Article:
Species of Pyricularia (magnaporthe-like sexual morphs) are responsible for major diseases on grasses. Pyricularia oryzae (sexual morph Magnaporthe oryzae) is responsible for the major disease of rice called rice blast disease, and foliar diseases of wheat and millet, while Pyricularia grisea (sexual morph Magnaporthe grisea) is responsible for foliar diseases of Digitaria. Magnaporthe salvinii, M. poae and M. rhizophila produce asexual spores that differ from those of Pyricularia sensu stricto that has pyriform, 2-septate conidia produced on conidiophores with sympodial proliferation. Magnaporthe salvinii was recently allocated to Nakataea, while M. poae and M. rhizophila were placed in Magnaporthiopsis. To clarify the taxonomic relationships among species that are magnaporthe- or pyricularia-like in morphology, we analysed phylogenetic relationships among isolates representing a wide range of host plants by using partial DNA sequences of multiple genes such as LSU, ITS, RPB1, actin and calmodulin. Species of Pyricularia s. str. belong to a monophyletic clade that includes all P. oryzae/P. grisea isolates tested, defining the Pyriculariaceae, which is sister to the Ophioceraceae, representing two novel families. These clades are clearly distinct from species belonging to the Gaeumannomyces pro parte/Magnaporthiopsis/Nakataea generic complex that are monophyletic and define the Magnaporthaceae. A few magnaporthe- and pyricularia-like species are unrelated to Magnaporthaceae and Pyriculariaceae. Pyricularia oryzae/P. grisea isolates cluster into two related clades. Host plants such as Eleusine, Oryza, Setaria or Triticum were exclusively infected by isolates from P. oryzae, while some host plant such as Cenchrus, Echinochloa, Lolium, Pennisetum or Zingiber were infected by different Pyricularia species. This demonstrates that host range cannot be used as taxonomic criterion without extensive pathotyping. Our results also show that the typical pyriform, 2-septate conidium morphology of P. grisea/P. oryzae is restricted to Pyricularia and Neopyricularia, while most other genera have obclavate to more ellipsoid 2-septate conidia. Some related genera (Deightoniella, Macgarvieomyces) have evolved 1-septate conidia. Therefore, conidium morphology cannot be used as taxonomic criterion at generic level without phylogenetic data. We also identified 10 novel genera, and seven novel species. A re-evaluation of generic and species concepts within Pyriculariaceae is presented, and novelties are proposed based on morphological and phylogenetic data.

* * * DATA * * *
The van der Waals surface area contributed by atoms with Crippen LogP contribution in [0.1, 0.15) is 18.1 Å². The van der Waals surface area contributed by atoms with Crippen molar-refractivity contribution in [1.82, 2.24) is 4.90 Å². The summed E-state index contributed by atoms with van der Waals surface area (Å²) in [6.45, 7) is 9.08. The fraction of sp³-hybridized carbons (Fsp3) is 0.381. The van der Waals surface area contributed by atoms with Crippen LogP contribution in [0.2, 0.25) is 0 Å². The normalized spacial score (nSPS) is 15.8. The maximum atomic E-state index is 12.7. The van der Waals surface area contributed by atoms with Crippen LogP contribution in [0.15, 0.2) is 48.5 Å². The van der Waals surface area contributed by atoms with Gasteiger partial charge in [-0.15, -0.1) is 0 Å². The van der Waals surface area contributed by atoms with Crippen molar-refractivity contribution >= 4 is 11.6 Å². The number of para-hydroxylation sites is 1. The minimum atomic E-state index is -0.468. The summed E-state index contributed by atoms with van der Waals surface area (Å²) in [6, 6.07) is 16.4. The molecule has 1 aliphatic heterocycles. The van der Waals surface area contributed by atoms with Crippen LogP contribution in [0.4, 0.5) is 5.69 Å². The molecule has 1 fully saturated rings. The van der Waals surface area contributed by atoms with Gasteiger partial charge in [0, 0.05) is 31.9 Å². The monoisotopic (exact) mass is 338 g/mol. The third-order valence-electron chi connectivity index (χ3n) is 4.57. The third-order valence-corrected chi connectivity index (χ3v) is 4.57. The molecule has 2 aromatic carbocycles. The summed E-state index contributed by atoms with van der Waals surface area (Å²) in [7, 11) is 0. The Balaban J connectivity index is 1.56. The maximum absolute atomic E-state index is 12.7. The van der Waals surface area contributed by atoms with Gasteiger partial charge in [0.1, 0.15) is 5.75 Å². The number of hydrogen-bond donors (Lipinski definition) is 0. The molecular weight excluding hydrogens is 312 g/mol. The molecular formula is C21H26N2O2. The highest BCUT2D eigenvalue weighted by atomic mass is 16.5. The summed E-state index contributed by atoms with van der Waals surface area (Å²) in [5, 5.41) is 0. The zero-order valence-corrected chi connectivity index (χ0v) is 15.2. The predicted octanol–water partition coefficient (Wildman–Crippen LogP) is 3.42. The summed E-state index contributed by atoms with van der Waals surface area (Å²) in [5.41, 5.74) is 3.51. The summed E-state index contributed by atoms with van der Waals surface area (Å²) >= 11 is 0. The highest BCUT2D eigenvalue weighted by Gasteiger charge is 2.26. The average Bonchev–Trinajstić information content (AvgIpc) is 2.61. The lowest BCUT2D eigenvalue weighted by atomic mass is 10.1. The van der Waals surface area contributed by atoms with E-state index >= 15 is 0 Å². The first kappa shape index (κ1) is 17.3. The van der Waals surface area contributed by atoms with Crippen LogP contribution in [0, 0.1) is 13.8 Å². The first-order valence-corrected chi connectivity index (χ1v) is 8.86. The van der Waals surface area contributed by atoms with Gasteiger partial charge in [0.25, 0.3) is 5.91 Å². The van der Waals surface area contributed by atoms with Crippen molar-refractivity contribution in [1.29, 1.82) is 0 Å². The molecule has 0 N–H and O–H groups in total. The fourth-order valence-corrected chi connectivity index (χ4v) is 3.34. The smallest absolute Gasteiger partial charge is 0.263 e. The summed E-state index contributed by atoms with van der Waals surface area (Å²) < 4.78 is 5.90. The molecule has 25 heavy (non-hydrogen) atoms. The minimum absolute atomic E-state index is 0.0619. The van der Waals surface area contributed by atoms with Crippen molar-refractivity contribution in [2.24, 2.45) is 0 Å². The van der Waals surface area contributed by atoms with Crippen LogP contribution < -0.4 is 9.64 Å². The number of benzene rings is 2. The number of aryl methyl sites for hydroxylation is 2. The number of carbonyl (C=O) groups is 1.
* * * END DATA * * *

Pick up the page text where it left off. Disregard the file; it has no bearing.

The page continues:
Large-spored Alternaria pathogens in section Porri disentangled
    Woudenberg, J.H.C. ; Truter, M. ; Groenewald, J.Z. ; Crous, P.W. - \ 2014
    Studies in Mycology 79 (2014). - ISSN 0166-0616 - p. 1 - 47.
    south-africa - solani - themes - disease - blight - diagnostics - tomatophila - phylogeny - potatoes - dauci
    The omnipresent fungal genus Alternaria was recently divided into 24 sections based on molecular and morphological data. Alternaria sect. Porri is the largest section, containing almost all Alternaria species with medium to large conidia and long beaks, some of which are important plant pathogens (e.g. Alternaria porri, A. solani and A. tomatophila). We constructed a multi-gene phylogeny on parts of the ITS, GAPDH, RPB2, TEF1 and Alt a 1 gene regions, which, supplemented with morphological and cultural studies, forms the basis for species recognition in sect. Porri. Our data reveal 63 species, of which 10 are newly described in sect. Porri, and 27 species names are synonymised. The three known Alternaria pathogens causing early blight on tomato all cluster in one clade, and are synonymised under the older name, A. linariae. Alternaria protenta, a species formerly only known as pathogen on Helianthus annuus, is also reported to cause early blight of potato, together with A. solani and A. grandis. Two clades with isolates causing purple blotch of onion are confirmed as A. allii and A. porri, but the two species cannot adequately be distinguished based on the number of beaks and branches as suggested previously. This is also found among the pathogens of Passifloraceae, which are reduced from four to three species. In addition to the known pathogen of sweet potato, A. bataticola, three more species are delineated of which two are newly described. A new Alternaria section is also described, comprising two large-spored Alternaria species with concatenate conidia.
    The Global Invertebrate Genomics Alliance (GIGA). 2014. Developing Community Resources to Study Diverse Invertebrate Genomes
    Pomponi, S.A. - \ 2014
    Journal of Heredity 105 (2014)1. - ISSN 0022-1503 - p. 1 - 18.
    marine natural-products - gene-expression - draft genome - tetranychus-urticae - human microbiome - whole-genome - fresh-water - evolution - phylogeny - coral
    Over 95% of all metazoan (animal) species comprise the “invertebrates,” but very few genomes from these organisms have been sequenced. We have, therefore, formed a “Global Invertebrate Genomics Alliance” (GIGA). Our intent is to build a collaborative network of diverse scientists to tackle major challenges (e.g., species selection, sample collection and storage, sequence assembly, annotation, analytical tools) associated with genome/transcriptome sequencing across a large taxonomic spectrum. We aim to promote standards that will facilitate comparative approaches to invertebrate genomics and collaborations across the international scientific community. Candidate study taxa include species from Porifera, Ctenophora, Cnidaria, Placozoa, Mollusca, Arthropoda, Echinodermata, Annelida, Bryozoa, and Platyhelminthes, among others. GIGA will target 7000 noninsect/nonnematode species, with an emphasis on marine taxa because of the unrivaled phyletic diversity in the oceans. Priorities for selecting invertebrates for sequencing will include, but are not restricted to, their phylogenetic placement; relevance to organismal, ecological, and conservation research; and their importance to fisheries and human health. We highlight benefits of sequencing both whole genomes (DNA) and transcriptomes and also suggest policies for genomic-level data access and sharing based on transparency and inclusiveness.